Clinton: “Pretty Clear” No Emails Were Classified Despite Contrary Findings Of Inspector General

225px-Hillary_Clinton_official_Secretary_of_State_portrait_cropDespite the determination of investigators at the State Department and intelligence agencies that Hillary Clinton did use her personal email system to handle confirmed classified information (and potentially compromised “hundreds of classified emails”), Clinton dismissed such allegations and assured the public that it is “pretty clear” that there was no classified information on her personal email system — a system that she used rather than the secure State Department system.

Clinton portrayed the recent bombshell report of the allegations of the Inspector General as simply some bureaucratic infighting: “What I think you’re seeing here is a very typical kind of discussion, to some extent disagreement among various parts of the government, over what should or should not be publicly released.” (Notably, the State Department itself confirmed specific classified emails on the system).

I think that it is much more than that, though the Obama Administration has been quick to downplay any suggestion of a criminal investigation and has stressed that the letter from the Inspector General was not technically a criminal referral.

Again, Clinton is stressing that she did not send or receive any material marked classified. I have previously discussed why that explanation is less than compelling, particularly for anyone who has handled sensitive or classified material. As I discussed earlier, virtually anything coming out of the office of the Secretary of State would be considered classified as a matter of course. I have had a TS/SCI clearance since Reagan due to my national security work and have lived under the restrictions imposed on email and other systems. The defense is that this material was not technically classified at the time that it was sent. Thus it was not “classified” information. The problem is that it was not reviewed and classified because it was kept out of the State Department system. Moreover, most high-level communications are treated as classified and only individually marked as classified when there is a request for disclosure. You do not generate material as the Secretary of State and assume that it is unclassified. You are supposed to assume and treat it as presumptively classified. Otherwise, there would be massive exposure of classified material and willful blindness as to the implications of the actions of persons disregarding precautions. For example, there is not a person standing next to the President with a classification stamp in the Oval Office. However, those communications are deemed as presumptively classified and are not disclosed absent review. Under the same logic, the President could use a personal email system because his text messages by definition are not marked as classified. This is the whole reason that Clinton and others were told to use the protected email system run by the State Department. We have spent hundreds of millions of dollars to secure such systems.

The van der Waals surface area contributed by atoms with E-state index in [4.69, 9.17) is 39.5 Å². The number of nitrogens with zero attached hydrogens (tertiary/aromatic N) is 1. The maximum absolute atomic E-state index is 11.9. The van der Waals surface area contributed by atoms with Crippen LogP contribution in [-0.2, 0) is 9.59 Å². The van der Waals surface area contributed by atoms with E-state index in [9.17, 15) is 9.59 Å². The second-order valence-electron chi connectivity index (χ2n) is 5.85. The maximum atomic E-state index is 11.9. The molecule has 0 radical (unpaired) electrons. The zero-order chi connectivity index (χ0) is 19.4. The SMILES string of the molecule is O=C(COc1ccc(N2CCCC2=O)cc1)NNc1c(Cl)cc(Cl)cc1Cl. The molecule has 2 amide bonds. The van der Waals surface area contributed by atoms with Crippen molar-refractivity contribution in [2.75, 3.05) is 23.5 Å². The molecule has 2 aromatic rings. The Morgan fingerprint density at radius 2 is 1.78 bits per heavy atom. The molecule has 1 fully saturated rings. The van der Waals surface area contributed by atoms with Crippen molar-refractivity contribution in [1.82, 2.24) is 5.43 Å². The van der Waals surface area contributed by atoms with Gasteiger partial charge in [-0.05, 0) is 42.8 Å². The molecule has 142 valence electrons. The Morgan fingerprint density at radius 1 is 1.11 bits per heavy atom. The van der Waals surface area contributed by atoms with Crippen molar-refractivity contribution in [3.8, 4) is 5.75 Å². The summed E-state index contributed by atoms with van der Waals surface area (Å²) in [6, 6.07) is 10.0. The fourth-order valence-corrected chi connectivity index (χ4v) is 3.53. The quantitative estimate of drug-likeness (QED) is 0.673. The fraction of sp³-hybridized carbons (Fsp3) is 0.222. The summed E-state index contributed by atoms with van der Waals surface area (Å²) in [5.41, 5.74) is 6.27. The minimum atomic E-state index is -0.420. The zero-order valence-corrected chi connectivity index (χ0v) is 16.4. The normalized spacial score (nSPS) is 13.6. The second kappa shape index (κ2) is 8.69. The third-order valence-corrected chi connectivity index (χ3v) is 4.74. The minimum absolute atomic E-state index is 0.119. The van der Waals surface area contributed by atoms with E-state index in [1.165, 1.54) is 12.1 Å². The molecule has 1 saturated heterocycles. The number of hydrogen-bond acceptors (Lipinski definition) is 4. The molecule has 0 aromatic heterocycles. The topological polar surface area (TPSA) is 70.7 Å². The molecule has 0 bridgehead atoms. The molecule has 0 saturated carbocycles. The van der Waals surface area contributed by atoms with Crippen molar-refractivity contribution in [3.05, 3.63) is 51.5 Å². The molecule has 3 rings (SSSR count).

Clinton portrayed the dispute as entirely removed from her controversial decision to use a personal server — a move that gave her total control of the server and ultimately allowed her staff to delete thousands of emails before turning over emails to the State Department: “They can fight over it or argue over it. That’s up to them. I can tell you what the facts are.”

Clinton continues to struggle with her spin that she wanted to use her own server to avoid multiple devices (which has been widely ridiculed) as well as her insistence that she never received a subpoena. Her repeatedly claim that she was never subject to a subpoena has been described as false by media like CNN after it was disclosed that she had indeed been given a subpoena for the emails.

I would be surprised if the Administration opened a criminal investigation into the matter given the treatment of other high-ranking officials in such cases by the Justice Department in the past. However, to kill any investigation after this letter would be viewed as unusual and biased by many in the intelligence area. First and foremost, Clinton may have to yield to long-standing demands for access to this server. For the moment, she is clearly maintaining the original position that there was no problem so long as her communications were not marked as classified at the time — a rather preposterous suggestion since no one sits next to a Secretary of State and stamps every line as classified in communications. The use of private server obviously placed these communications at greater risk of interception, which is the whole reason we have spent hundreds of millions on the secure system for communications. I do not see how Clinton will be able to maintain her conduct as justified or responsible in the face of the overwhelming view of experts as well as prior internal memoranda on the subject.

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